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Experts: Calibrating Sino-US relations
Publication Date : 02-01-2014
With China's rapid economic growth, the United States should leave more room for its progress instead of trying to contain development of the world's most populous nation, said experts.
They made the remarks ahead of the 35th anniversary of the establishment of China-US diplomatic relationship.
In 1979, Beijing and Washington established diplomatic ties at a time when China was beginning its reform and opening-up policy.
China has since registered double-digit growth over more than three decades to become the second-largest economy in the world.
Bilateral trade in goods has increased by 198-fold since the resumption of diplomatic relations.
Experts said that the rapid rise of a nation with a population of 1.3 billion is unprecedented in history and will inevitably challenge the current system.
Li Haidong, a researcher in American studies at China Foreign Affairs University, said that as an emerging power China is bound to change the status quo.
"Emerging economies only accounted for 15 percent of the global economy after the Cold War, but the figure rose to 45 percent several years ago," Li said. "With emerging countries showing vigorous prosperity, changes have to be made accordingly to meet their demands."
In recent years, the world also has witnessed the influx of China's cheap-cost products to some countries as well as its stance on maintaining territorial sovereignty.
Experts said that while US remains the single superpower in the world and devotes more effort in the Asia-Pacific region under its rebalancing strategy, it needs to recognise China's growth and create more space for mutual progress instead of containment.
"Beijing and Washington are increasingly interdependent on each other in the era of globalisation," said Fu Mengzi, a researcher of Sino-US
relations at the China Institute of Contemporary International Relations.
"Bilateral cooperation will not only be beneficial for both sides, but also exert a positive impact on international development. It is the responsibility of leaders in both countries to stabilise Sino-US relations and handle conflicts and disputes in a constructive manner," he said.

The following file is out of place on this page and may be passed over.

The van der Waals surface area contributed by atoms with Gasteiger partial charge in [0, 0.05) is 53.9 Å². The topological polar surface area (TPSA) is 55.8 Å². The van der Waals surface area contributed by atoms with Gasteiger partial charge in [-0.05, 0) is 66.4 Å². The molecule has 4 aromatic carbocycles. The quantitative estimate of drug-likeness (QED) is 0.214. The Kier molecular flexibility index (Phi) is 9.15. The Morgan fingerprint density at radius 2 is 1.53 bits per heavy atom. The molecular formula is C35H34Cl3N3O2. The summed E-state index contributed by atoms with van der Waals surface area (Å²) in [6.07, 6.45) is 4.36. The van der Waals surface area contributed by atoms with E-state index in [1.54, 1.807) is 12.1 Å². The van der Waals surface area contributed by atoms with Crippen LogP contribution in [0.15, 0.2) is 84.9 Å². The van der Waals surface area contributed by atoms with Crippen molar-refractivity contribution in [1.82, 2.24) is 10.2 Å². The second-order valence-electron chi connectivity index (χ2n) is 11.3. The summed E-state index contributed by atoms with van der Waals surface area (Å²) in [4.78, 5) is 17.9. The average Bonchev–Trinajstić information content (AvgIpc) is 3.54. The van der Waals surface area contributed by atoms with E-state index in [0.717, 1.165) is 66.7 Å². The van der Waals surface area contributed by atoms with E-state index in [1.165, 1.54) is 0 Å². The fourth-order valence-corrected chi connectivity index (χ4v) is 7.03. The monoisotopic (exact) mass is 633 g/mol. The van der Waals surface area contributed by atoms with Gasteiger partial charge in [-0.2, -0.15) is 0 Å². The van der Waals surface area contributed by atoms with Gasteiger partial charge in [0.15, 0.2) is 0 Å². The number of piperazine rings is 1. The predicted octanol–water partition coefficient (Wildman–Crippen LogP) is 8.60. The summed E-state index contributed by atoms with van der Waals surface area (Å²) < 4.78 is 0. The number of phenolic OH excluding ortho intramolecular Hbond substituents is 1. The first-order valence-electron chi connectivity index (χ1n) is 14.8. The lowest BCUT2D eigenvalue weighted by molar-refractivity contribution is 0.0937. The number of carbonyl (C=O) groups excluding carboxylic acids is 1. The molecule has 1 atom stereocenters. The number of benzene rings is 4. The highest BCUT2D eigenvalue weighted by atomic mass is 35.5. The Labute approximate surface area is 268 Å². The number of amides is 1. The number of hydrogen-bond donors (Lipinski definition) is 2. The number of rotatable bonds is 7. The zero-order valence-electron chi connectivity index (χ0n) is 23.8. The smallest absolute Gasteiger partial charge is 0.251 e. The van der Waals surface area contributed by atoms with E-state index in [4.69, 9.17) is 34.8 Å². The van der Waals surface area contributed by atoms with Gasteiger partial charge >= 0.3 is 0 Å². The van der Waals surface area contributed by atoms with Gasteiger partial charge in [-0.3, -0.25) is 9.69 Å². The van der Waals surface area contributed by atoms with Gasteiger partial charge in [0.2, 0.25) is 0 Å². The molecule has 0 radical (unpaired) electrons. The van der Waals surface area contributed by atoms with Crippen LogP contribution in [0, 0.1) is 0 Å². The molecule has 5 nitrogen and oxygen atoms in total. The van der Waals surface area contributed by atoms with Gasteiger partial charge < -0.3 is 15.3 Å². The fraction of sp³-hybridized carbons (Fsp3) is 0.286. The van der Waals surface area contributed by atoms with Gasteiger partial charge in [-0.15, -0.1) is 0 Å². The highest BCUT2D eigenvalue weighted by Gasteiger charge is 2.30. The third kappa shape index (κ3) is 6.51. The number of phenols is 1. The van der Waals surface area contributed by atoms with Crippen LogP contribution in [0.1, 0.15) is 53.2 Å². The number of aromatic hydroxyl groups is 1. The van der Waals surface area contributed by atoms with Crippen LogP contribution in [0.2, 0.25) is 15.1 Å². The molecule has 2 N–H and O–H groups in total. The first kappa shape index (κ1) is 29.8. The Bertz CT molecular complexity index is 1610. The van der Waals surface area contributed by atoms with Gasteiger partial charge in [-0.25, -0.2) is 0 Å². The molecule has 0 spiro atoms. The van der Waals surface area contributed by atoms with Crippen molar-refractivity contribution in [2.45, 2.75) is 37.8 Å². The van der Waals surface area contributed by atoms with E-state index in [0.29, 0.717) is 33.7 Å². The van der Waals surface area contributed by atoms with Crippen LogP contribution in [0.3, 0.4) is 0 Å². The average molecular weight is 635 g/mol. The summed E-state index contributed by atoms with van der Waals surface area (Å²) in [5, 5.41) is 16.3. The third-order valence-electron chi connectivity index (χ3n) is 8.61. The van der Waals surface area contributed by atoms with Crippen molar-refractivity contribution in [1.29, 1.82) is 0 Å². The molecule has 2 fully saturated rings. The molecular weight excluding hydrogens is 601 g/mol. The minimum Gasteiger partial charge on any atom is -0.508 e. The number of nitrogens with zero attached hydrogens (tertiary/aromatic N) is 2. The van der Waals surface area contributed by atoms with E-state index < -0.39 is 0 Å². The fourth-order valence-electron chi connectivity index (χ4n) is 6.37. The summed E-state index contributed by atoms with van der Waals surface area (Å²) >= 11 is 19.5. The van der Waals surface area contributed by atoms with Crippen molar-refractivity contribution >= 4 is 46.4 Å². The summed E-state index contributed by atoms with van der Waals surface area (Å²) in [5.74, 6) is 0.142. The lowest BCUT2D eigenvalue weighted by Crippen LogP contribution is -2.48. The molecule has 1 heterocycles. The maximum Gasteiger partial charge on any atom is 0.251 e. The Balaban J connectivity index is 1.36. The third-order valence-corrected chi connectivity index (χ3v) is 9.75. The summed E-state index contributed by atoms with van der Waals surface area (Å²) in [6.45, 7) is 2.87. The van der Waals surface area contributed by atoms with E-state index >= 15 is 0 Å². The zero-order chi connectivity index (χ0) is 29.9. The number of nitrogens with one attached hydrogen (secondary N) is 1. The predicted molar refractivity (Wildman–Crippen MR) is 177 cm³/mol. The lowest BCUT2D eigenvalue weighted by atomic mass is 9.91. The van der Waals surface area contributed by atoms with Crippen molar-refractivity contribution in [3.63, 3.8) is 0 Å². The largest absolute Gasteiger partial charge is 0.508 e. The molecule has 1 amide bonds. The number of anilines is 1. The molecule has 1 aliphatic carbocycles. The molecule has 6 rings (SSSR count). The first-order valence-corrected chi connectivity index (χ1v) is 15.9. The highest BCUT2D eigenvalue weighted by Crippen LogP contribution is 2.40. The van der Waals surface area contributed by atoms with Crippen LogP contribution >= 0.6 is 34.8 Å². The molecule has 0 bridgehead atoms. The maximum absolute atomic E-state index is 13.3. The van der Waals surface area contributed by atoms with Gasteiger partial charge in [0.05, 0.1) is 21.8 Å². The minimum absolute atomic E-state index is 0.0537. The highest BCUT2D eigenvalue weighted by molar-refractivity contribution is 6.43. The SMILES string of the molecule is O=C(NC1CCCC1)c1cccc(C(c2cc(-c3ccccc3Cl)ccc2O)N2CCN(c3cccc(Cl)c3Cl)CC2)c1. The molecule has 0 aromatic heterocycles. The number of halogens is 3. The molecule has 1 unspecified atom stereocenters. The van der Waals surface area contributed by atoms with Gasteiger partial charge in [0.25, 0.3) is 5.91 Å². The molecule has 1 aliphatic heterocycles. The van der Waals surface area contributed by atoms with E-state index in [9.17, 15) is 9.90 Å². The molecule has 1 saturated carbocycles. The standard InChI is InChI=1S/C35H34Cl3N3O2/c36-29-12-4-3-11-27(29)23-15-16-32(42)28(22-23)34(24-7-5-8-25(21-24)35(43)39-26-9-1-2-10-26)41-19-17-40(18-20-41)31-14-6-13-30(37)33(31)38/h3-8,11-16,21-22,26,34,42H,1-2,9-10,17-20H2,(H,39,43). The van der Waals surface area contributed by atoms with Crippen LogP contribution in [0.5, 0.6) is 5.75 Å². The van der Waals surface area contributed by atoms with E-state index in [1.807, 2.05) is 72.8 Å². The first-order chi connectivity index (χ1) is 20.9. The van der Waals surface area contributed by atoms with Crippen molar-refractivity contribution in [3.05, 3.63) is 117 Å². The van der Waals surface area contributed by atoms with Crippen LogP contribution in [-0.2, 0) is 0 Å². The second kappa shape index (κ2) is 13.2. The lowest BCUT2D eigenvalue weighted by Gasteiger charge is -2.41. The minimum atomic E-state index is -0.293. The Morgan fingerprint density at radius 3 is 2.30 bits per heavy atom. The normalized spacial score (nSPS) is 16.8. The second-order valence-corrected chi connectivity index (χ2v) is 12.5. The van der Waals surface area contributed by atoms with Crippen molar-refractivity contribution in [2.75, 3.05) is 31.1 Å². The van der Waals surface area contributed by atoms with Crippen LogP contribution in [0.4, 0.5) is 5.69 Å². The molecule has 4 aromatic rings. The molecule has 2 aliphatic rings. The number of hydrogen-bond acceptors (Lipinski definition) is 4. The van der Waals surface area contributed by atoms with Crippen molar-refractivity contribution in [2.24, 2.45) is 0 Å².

While there was intense media coverage in early December about a near collision with a US warship monitoring the Chinese fleet in the South China Sea, Beijing took a calm attitude toward the incident.
"As China has expressed its sincerity to maintain the existing order, the US should hold a more objective attitude toward China," Li said.
Experts noted that as major powers China and the US are required to cooperate with each other in both regional and international affairs.
"At present, many problems including environmental protection, climate change and counter-terrorism have turned into global issues and can only be resolved in a concerted way," Li said.
"China and the US have had good cooperation and communication over regional security issues, showing that they have strengthened their consensus on seeking mutual development," Fu said.
But analysts said the current strategic foundation for Sino-US cooperation is still obscure and requires further clarification.
"It is time for both sides to redefine their basis for cooperation since the bilateral relationship is no longer based on a solid foundation as before," Li said.
Ruan Zongze, vice-president of the China Institute of International Studies, said the China-US relationship used to be based on the fight against a common threat, but things are totally different today.
"The world's changes require Beijing and Washington to work together and build a new world characterised by cooperation and mutual benefits," he said.